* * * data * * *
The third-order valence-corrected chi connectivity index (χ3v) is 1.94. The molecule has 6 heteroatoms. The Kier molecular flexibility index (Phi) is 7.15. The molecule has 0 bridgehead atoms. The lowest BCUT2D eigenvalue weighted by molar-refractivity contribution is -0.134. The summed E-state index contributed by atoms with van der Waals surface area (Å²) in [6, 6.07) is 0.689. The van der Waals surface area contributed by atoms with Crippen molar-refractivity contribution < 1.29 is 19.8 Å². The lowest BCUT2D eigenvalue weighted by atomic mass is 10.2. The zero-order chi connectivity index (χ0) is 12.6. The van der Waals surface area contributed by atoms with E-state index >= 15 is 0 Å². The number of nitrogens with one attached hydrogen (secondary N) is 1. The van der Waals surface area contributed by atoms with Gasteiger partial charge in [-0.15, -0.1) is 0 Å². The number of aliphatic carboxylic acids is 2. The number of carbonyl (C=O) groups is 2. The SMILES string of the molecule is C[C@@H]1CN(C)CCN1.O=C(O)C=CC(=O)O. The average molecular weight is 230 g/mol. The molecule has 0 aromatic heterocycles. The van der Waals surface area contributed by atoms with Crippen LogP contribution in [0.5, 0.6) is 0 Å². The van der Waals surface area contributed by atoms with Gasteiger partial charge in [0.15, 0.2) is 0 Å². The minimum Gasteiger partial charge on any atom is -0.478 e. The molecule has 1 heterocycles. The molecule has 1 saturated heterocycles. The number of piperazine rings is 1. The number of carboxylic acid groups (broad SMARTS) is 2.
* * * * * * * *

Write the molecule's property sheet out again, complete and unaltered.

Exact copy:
The third-order valence-corrected chi connectivity index (χ3v) is 1.94. The molecule has 6 heteroatoms. The Kier molecular flexibility index (Phi) is 7.15. The molecule has 0 bridgehead atoms. The lowest BCUT2D eigenvalue weighted by molar-refractivity contribution is -0.134. The summed E-state index contributed by atoms with van der Waals surface area (Å²) in [6, 6.07) is 0.689. The van der Waals surface area contributed by atoms with Crippen molar-refractivity contribution < 1.29 is 19.8 Å². The lowest BCUT2D eigenvalue weighted by atomic mass is 10.2. The zero-order chi connectivity index (χ0) is 12.6. The van der Waals surface area contributed by atoms with E-state index >= 15 is 0 Å². The number of nitrogens with one attached hydrogen (secondary N) is 1. The van der Waals surface area contributed by atoms with Gasteiger partial charge in [-0.15, -0.1) is 0 Å². The number of aliphatic carboxylic acids is 2. The number of carbonyl (C=O) groups is 2. The SMILES string of the molecule is C[C@@H]1CN(C)CCN1.O=C(O)C=CC(=O)O. The average molecular weight is 230 g/mol. The molecule has 0 aromatic heterocycles. The van der Waals surface area contributed by atoms with Crippen LogP contribution in [0.5, 0.6) is 0 Å². The van der Waals surface area contributed by atoms with Gasteiger partial charge in [0.15, 0.2) is 0 Å². The minimum Gasteiger partial charge on any atom is -0.478 e. The molecule has 1 heterocycles. The molecule has 1 saturated heterocycles. The number of piperazine rings is 1. The number of carboxylic acid groups (broad SMARTS) is 2.